Has Reopening Become a Partisan Issue?
Politics is one of several factors that appear to affect colleges’ decisions on reopening
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Other campuses nationwide began making their own announcements. They were forming task forces, working with local and national health officials, and exploring hybrid options. They were “committed” to in-person instruction, scenario planning, and waiting to decide. The Chronicle began tracking such announcements in late April, and the database now includes more than 875 colleges’ plans.
The announcements are typically full of caveats, mindful of “ever-changing global health circumstances.” Many plans to open primarily in person contain provisions for some online learning, and vice versa. Understandably, higher-ed experts have expressed skepticism that loophole-laden “decisions” made in April and May will hold up as the pandemic revises even the best-laid plans.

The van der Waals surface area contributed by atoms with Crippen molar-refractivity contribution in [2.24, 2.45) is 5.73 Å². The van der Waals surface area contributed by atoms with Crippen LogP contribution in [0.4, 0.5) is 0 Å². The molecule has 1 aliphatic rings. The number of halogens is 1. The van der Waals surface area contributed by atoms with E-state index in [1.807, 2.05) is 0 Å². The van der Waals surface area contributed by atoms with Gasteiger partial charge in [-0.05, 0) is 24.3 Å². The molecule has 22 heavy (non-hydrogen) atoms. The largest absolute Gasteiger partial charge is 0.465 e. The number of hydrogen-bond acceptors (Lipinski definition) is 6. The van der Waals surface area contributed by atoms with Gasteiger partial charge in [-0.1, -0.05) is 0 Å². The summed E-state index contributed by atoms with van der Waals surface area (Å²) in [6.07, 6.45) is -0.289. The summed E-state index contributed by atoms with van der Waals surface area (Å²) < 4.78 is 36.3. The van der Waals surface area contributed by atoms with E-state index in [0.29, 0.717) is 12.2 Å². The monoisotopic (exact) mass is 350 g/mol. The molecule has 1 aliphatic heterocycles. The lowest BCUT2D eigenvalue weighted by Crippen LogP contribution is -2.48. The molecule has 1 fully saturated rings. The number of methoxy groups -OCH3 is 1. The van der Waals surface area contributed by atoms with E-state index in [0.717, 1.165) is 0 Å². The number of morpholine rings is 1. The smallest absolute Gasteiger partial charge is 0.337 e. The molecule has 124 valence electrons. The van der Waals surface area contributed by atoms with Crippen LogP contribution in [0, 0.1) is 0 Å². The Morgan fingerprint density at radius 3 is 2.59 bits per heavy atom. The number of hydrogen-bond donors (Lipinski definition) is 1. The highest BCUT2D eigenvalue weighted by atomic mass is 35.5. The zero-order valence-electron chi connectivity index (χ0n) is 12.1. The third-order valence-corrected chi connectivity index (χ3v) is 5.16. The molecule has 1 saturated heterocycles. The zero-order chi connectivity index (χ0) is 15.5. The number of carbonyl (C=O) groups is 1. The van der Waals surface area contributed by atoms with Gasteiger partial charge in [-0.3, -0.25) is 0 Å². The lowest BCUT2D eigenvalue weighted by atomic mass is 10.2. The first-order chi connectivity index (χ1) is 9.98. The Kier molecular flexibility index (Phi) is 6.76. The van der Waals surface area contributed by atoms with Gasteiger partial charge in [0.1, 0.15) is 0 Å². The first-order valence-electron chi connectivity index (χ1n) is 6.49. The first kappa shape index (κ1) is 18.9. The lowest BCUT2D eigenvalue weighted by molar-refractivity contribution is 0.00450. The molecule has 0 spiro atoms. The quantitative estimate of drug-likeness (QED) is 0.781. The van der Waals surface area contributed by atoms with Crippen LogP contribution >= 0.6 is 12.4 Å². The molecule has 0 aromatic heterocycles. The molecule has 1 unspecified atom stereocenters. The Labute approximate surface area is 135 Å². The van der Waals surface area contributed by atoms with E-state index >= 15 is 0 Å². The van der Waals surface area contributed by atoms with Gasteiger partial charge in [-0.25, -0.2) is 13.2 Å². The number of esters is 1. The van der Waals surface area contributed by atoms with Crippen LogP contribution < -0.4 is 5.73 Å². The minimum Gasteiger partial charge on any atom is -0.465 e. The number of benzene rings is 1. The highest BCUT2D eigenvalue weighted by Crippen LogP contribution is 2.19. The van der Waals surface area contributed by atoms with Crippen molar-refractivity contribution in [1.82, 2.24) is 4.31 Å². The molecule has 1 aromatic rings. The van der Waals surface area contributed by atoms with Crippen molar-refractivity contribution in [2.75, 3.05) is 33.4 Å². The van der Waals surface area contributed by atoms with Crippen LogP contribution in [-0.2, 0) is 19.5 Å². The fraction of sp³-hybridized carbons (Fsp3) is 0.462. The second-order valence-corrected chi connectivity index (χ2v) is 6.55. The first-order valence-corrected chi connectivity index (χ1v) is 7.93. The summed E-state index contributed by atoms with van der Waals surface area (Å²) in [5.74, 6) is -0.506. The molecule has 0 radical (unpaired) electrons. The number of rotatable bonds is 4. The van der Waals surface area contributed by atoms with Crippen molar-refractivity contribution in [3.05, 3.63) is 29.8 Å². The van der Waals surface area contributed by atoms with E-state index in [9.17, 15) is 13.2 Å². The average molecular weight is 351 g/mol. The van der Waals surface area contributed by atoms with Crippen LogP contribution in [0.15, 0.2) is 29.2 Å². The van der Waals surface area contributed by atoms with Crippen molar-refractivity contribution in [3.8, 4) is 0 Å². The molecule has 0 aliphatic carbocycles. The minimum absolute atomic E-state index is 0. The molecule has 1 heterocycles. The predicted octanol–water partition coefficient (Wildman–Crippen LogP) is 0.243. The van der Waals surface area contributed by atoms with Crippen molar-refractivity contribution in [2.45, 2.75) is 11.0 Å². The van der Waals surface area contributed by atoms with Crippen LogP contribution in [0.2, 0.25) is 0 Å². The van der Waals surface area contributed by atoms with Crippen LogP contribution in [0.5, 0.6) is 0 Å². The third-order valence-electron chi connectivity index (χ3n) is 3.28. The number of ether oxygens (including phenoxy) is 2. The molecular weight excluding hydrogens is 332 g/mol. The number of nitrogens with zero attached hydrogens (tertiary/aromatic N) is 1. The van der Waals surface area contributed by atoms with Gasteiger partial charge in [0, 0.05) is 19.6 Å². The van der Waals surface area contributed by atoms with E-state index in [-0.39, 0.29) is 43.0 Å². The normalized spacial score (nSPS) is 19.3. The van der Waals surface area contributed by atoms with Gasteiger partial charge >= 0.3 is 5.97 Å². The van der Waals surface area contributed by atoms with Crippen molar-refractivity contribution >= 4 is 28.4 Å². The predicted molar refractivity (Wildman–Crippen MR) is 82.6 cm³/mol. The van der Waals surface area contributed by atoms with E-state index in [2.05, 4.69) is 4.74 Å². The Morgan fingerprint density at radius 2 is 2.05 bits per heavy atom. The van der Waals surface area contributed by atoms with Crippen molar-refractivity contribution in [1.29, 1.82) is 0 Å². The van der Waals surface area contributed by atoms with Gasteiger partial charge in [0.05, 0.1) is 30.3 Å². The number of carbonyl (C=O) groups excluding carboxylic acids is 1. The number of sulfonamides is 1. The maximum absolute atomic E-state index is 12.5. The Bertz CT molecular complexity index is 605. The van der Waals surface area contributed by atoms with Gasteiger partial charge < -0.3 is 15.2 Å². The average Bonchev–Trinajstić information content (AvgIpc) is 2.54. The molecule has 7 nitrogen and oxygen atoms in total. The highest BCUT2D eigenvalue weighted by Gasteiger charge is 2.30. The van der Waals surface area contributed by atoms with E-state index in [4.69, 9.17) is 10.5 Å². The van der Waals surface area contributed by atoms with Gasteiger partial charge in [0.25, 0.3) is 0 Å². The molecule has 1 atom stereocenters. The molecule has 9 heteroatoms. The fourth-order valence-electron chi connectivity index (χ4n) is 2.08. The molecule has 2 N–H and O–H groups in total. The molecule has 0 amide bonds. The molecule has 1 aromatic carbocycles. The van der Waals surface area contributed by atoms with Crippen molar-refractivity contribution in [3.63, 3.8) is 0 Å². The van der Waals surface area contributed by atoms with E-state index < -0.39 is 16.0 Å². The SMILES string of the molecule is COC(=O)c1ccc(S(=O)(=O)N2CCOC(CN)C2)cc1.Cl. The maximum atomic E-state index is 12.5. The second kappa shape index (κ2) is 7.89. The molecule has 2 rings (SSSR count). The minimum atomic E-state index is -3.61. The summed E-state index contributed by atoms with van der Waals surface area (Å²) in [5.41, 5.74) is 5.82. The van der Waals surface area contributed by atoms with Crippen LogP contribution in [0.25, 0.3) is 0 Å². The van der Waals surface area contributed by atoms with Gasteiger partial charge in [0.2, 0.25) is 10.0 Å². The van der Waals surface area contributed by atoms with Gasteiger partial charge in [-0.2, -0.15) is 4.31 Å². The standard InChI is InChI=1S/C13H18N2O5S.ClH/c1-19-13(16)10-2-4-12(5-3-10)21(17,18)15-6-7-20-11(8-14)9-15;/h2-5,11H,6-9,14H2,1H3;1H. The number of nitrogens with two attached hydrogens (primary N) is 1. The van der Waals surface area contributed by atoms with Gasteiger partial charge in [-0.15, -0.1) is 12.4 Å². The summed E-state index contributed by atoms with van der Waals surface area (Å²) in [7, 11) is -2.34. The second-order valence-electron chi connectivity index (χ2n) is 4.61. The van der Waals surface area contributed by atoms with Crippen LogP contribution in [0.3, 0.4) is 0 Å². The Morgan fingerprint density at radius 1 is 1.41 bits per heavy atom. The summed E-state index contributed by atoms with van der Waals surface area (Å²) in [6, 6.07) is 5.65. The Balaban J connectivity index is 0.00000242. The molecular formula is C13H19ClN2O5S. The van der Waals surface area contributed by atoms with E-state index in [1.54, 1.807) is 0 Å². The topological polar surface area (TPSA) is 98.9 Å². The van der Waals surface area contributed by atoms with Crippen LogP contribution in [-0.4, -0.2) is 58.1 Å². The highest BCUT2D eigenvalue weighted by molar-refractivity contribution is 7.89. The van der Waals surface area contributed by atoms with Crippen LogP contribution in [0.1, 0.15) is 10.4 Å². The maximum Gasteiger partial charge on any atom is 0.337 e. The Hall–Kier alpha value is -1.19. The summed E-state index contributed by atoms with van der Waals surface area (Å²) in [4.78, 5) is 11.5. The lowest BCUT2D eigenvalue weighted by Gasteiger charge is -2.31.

“Colleges Are Deluding Themselves” was the headline of an Atlantic article by Paul Quinn College’s president, Michael J. Sorrell. “A full reopening of most colleges in the fall almost certainly won’t happen,” wrote Robert Kelchen in a Chronicle opinion piece — “college leaders know all that.” (Kelchen attributed overly rosy plans to the financial need to keep students enrolled, to political posturing, and to sheer optimism.)
And yet even provisional plans reveal much about how higher education works today. We paired the information for roughly 800 institutions in our reopening tracker with National Center for Education Statistics data, and while our data set is not comprehensive, a few lessons stood out. Here are five of them.
The most selective colleges are by far the least likely to have announced plans for an in-person fall. While our database suggests that around two-thirds of colleges nationally are planning an in-person semester this fall, only 14 percent of extremely selective colleges (those with acceptance rates of under 20 percent) have said they will do so. Most of them are waiting to decide. At the other end of the spectrum, among the least selective colleges (those with acceptance rates over 80 percent), only three of 187 institutions were planning to open online this fall, and all three of those were part of the California State system’s umbrella decision for online instruction.